The Surprising Ups and Downs of Living with Vestibular Migraine

Camille MarksMy Migraine Blog, Share Your Story

The Winding Road: Ups and Downs of Living With Vestibular Migraine Disorder

I’d like to share my story about a debilitating neurological disease that changed my life, and who I am in hopes of bringing more awareness to vestibular migraine.

Reaching the Vestibular Migraine Diagnosis

The Winding Road: Ups and Downs of Living With Vestibular Migraine DisorderI was diagnosed by my ENT with vestibular migraine in May of 2016. It took 6 yrs to reach this diagnosis. This was the day I can say I was relieved but angry at the same time. I had already read about vestibular disorders, so I had some knowledge on it and was glad I could finally put a name to what I felt had hijacked my body. I was referred to a neurologist and sent home with a book titled “Heal your Headache” and started treatment consisting of a beta blocker, Propranolol, to start with.

For 6 years, I had been suffering and feeling sick most of the time. I had been seen by numerous doctors, had numerous tests, numerous diagnoses, and some misdiagnoses. To name a few: irritable bowel, celiac disease, Fibromyalgia, GERD, chronic fatigue syndrome, anxiety, depression, etc…

I knew that they were still missing something and began scouring the Internet looking at every single disease hoping to find something else I could validate. I felt hopeless and frustrated. I went from a carefree social butterfly to a person who couldn’t work or leave the house. I felt as though my body had been hijacked.

Below is a list of my symptoms:

  • Chronic daily headaches
  • Dizziness
  • Vertigo
  • Feeling of floating or “bowling ball head”
  • Nausea
  • Heartburn
  • Diarrhea
  • Vomiting
  • Fatigue
  • Neck Pain
  • Rib Cage Pain
  • Blurry Vision
  • Anxiety
  • Depression
  • Brain Fog
  • Heat Intolerance
  • Sensitivity to Light & Smell
  • Extreme Irritability
  • Agoraphobia

In 2012, I had an MRI of my brain, I was told I had a brain tumor called a meningioma and I needed surgery to remove it. I was shocked but relieved assuming that this is what has been causing my unexplained symptoms. Finally!

Unfortunately, that was not the case. In 2013 I had the surgery, which was successful, but my symptoms didn’t go away. They got worse, and I had pretty much given up hope. Not only did this not cure me, but there is a high chance the tumor could grow back. I was now living in constant fear and anxiety. I couldn’t leave the house and felt like I was living in someone else’s body. Why me????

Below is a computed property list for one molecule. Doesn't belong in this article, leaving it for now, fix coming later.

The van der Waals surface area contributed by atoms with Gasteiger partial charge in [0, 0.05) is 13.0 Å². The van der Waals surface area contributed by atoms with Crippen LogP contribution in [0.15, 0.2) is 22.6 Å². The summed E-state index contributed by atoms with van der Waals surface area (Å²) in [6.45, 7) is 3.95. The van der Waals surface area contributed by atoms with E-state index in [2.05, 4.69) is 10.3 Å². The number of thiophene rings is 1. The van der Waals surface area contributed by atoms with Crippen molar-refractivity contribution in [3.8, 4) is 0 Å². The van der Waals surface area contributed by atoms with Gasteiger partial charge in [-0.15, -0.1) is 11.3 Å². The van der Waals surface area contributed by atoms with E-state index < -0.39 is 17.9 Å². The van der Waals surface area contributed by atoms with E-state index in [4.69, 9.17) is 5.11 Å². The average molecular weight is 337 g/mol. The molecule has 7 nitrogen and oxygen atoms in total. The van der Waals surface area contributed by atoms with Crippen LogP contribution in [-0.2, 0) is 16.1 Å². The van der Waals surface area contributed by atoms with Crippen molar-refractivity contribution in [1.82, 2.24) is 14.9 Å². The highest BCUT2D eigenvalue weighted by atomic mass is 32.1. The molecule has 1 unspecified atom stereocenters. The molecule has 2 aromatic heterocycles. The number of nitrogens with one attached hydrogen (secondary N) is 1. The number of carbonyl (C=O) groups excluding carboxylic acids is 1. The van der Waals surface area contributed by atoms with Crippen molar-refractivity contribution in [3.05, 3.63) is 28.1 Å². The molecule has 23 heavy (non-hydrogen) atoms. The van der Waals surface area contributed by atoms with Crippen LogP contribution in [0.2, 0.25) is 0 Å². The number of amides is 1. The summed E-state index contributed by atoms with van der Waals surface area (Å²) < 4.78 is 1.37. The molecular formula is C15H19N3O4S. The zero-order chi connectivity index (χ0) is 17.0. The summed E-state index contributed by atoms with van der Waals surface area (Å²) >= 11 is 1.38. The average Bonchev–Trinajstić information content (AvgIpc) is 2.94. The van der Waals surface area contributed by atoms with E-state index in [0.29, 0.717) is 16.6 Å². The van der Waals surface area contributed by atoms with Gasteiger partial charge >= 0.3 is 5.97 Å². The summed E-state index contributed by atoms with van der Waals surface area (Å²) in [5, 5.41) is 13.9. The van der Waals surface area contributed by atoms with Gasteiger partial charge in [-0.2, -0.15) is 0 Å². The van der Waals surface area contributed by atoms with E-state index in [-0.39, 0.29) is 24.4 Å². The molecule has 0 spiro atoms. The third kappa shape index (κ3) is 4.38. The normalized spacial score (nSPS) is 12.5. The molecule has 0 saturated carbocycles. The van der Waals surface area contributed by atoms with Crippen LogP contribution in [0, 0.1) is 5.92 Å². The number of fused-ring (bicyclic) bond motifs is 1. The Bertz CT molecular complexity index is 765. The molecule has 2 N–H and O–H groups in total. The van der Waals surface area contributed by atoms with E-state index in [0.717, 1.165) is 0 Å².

My Life Post-Diagnosis

Quote by Camille Marks: "Vestibular Migraine Is A Debilitating Neurological Disease That Has Hijacked My Body"I want others to know that even though this diagnosis can be debilitating, there are many good things, important things, that come from having a chronic disease. Here’s a few of mine as I’m sure many of you can relate:

1. I’ve become aware of the simple things in life and enjoy every single one of them.
2. I’m more empathetic about other people’s pain and struggles
3. I’m grateful for the times I catch a break and feel ok
4. I’ve learned I’m a fighter and will get through this one step at a time
5. I’ve learned to say “NO” to commitments without feeling guilty ( this was a hard one for me)
6. I’ve learned to be “gentle” on myself as I’m doing the best I can
7. I’m learning to turn my fears into faith

There are so many beautiful things to see in this world. I have made a choice to focus on what I can do instead of what I can’t.

Finding a support group like My Migraine Brain has been life changing. I can’t imagine going through this alone. It’s extremely comforting to know there are others that truly understand the capacity of the disease and that we can share our stories, experiences, bring awareness, and empower one another through this journey one step at a time.

About the Author

Camille Marks

Camille Marks is a My Migraine Brain contributor who shares her story in hopes to raise awareness of vestibular migraine-- the debilitating neurological disease that has "hijacked her body." Camille's wonderful personality combined with her positive attitude make her a valued member of the vestibular migraine community!